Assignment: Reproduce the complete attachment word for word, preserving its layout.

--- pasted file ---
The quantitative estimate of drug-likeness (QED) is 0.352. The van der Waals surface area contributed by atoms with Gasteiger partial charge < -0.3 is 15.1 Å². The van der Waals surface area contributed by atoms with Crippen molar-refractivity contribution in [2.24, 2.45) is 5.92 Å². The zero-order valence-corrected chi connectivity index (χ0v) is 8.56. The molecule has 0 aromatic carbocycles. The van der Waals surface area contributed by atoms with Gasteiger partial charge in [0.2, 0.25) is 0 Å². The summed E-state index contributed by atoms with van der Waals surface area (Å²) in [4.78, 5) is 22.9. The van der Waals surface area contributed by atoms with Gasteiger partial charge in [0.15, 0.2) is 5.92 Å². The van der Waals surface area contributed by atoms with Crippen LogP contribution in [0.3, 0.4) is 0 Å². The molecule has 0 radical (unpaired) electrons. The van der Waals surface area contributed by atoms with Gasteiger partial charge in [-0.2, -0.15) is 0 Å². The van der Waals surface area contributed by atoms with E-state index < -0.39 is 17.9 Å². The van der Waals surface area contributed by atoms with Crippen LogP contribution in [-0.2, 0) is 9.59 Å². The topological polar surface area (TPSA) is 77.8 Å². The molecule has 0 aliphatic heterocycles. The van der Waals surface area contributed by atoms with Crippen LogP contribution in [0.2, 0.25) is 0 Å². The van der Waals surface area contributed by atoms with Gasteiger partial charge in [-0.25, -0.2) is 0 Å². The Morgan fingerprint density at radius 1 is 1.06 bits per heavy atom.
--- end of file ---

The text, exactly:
The quantitative estimate of drug-likeness (QED) is 0.352. The van der Waals surface area contributed by atoms with Gasteiger partial charge < -0.3 is 15.1 Å². The van der Waals surface area contributed by atoms with Crippen molar-refractivity contribution in [2.24, 2.45) is 5.92 Å². The zero-order valence-corrected chi connectivity index (χ0v) is 8.56. The molecule has 0 aromatic carbocycles. The van der Waals surface area contributed by atoms with Gasteiger partial charge in [0.2, 0.25) is 0 Å². The summed E-state index contributed by atoms with van der Waals surface area (Å²) in [4.78, 5) is 22.9. The van der Waals surface area contributed by atoms with Gasteiger partial charge in [0.15, 0.2) is 5.92 Å². The van der Waals surface area contributed by atoms with Crippen LogP contribution in [0.3, 0.4) is 0 Å². The molecule has 0 radical (unpaired) electrons. The van der Waals surface area contributed by atoms with Gasteiger partial charge in [-0.2, -0.15) is 0 Å². The van der Waals surface area contributed by atoms with E-state index < -0.39 is 17.9 Å². The van der Waals surface area contributed by atoms with Crippen LogP contribution in [-0.2, 0) is 9.59 Å². The topological polar surface area (TPSA) is 77.8 Å². The molecule has 0 aliphatic heterocycles. The van der Waals surface area contributed by atoms with Crippen LogP contribution in [0.2, 0.25) is 0 Å². The van der Waals surface area contributed by atoms with Gasteiger partial charge in [-0.25, -0.2) is 0 Å². The Morgan fingerprint density at radius 1 is 1.06 bits per heavy atom.